gets jail time in cigarette-taxes case
A federal judge sentenced Paul Rainbird, former lieutenant governor of San Ildefonso Pueblo, to 33 months in prison and fined him more than $90,000 for selling contraband cigarettes.
Rainbird, 58, who in the mid-1990s directed the Southwestern Association for Indian Arts, which sponsors the annual Santa Fe Indian Market, pleaded guilty in July to two felony charges and five misdemeanors related to selling untaxed cigarettes over the Internet from a location in Albuquerque.
was sentenced Friday by U.S. District Judge Browning and must report to federal marshals this week.
Court documents show Rainbird's
business sold more than $20 million worth of cigarettes between 2003 and his
arrest in 2008.
Before entering into the plea agreement, federal prosecutors alleged that Rainbird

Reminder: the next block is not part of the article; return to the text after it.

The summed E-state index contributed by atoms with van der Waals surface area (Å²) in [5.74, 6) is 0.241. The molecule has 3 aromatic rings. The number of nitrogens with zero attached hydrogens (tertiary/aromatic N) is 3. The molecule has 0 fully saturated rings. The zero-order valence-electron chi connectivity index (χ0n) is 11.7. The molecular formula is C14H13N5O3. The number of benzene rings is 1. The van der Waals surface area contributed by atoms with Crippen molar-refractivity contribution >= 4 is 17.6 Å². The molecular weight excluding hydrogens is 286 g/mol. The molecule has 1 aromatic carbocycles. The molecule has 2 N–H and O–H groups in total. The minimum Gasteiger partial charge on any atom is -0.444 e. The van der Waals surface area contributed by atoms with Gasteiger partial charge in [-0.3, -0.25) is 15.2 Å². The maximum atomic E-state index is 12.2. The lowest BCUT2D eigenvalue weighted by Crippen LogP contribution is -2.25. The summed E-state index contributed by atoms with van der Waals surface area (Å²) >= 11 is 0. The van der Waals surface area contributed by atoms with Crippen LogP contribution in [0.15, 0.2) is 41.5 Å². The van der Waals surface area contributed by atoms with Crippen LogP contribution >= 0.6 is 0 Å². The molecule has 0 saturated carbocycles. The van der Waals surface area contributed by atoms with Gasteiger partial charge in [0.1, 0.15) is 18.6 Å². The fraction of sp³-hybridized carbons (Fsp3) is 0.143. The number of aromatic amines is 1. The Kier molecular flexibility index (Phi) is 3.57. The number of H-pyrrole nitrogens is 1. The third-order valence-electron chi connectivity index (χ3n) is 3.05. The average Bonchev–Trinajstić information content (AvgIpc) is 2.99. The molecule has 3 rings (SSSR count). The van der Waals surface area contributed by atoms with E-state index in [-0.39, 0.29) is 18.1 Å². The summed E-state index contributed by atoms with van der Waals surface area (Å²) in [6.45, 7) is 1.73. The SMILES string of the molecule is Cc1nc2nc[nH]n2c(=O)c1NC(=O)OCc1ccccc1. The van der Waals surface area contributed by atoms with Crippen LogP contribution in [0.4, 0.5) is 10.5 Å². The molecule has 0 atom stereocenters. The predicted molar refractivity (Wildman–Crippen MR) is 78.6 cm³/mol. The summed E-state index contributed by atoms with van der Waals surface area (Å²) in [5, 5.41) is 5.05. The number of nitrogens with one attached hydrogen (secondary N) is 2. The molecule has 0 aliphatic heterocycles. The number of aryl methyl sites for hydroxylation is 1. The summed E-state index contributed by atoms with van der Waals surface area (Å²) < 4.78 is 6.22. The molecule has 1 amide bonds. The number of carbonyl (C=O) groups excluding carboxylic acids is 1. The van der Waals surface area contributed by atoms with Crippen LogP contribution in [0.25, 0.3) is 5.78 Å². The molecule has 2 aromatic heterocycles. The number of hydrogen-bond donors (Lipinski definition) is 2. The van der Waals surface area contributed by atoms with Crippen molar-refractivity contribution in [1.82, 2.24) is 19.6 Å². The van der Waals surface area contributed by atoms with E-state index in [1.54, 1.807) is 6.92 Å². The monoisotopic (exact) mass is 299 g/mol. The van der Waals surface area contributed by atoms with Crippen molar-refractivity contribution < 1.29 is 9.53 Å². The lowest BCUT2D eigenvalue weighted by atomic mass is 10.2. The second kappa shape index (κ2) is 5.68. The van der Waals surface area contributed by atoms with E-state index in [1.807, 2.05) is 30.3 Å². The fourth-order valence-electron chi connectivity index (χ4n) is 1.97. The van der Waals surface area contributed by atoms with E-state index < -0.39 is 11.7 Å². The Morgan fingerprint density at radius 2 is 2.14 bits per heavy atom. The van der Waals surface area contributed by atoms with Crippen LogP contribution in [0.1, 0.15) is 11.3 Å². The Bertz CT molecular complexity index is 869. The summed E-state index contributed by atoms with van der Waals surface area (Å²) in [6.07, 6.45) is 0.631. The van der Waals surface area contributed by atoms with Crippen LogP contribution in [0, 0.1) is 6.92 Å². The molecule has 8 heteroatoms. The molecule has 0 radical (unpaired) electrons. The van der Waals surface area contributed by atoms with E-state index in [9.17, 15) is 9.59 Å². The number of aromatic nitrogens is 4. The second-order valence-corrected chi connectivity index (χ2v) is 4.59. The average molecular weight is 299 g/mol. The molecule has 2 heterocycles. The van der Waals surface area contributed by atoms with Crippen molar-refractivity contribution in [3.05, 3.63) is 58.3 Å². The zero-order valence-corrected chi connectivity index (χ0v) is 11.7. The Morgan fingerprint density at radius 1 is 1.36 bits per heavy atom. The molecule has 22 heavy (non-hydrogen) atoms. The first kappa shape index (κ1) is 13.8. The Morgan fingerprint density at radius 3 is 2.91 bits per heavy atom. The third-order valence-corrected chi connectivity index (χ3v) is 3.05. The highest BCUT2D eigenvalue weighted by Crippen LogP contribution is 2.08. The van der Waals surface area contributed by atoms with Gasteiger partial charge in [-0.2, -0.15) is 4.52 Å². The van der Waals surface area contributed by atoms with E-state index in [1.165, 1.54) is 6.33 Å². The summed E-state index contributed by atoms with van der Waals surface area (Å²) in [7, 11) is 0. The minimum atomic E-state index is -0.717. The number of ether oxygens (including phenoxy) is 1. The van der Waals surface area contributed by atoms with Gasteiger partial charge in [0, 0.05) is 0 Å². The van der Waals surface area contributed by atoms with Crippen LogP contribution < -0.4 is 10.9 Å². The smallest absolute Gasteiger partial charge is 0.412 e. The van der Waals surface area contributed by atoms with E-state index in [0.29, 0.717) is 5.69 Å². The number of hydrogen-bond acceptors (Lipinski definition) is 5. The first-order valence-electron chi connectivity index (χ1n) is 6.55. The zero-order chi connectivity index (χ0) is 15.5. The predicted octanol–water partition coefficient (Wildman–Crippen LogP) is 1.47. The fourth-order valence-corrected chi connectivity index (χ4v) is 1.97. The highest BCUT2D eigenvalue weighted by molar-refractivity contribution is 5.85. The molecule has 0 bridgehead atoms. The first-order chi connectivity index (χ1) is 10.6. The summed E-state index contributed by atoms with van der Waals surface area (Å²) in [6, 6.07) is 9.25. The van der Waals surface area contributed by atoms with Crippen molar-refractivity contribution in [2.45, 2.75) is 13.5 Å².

, through his
business American Indian CigCo, evaded paying more than $7 million in cigarette taxes.
The government says Rainbird's
enterprise had more than 6,000 out-of-state customers in about 30 states.
The misdemeanor counts to which he
pleaded involved failure to notify state officials in Illinois, New York and Maryland about his
admitted to using false documents to buy tax-free cigarettes from two Albuquerque wholesalers.
The fines imposed in his
sentence include $60,000 to be paid to San Ildefonso Pueblo
and $34,500 in restitution to the state Taxation and Revenue Department.
In addition to the prison time and fines, the federal government confiscated nearly $170,000 from four bank accounts, a 2001 Chevrolet Corvette, a 2004 Infinity FX and 4,829 cartons of cigarettes.
isn't the only American Indian official who has been in the news in recent months over tax-free cigarette issues.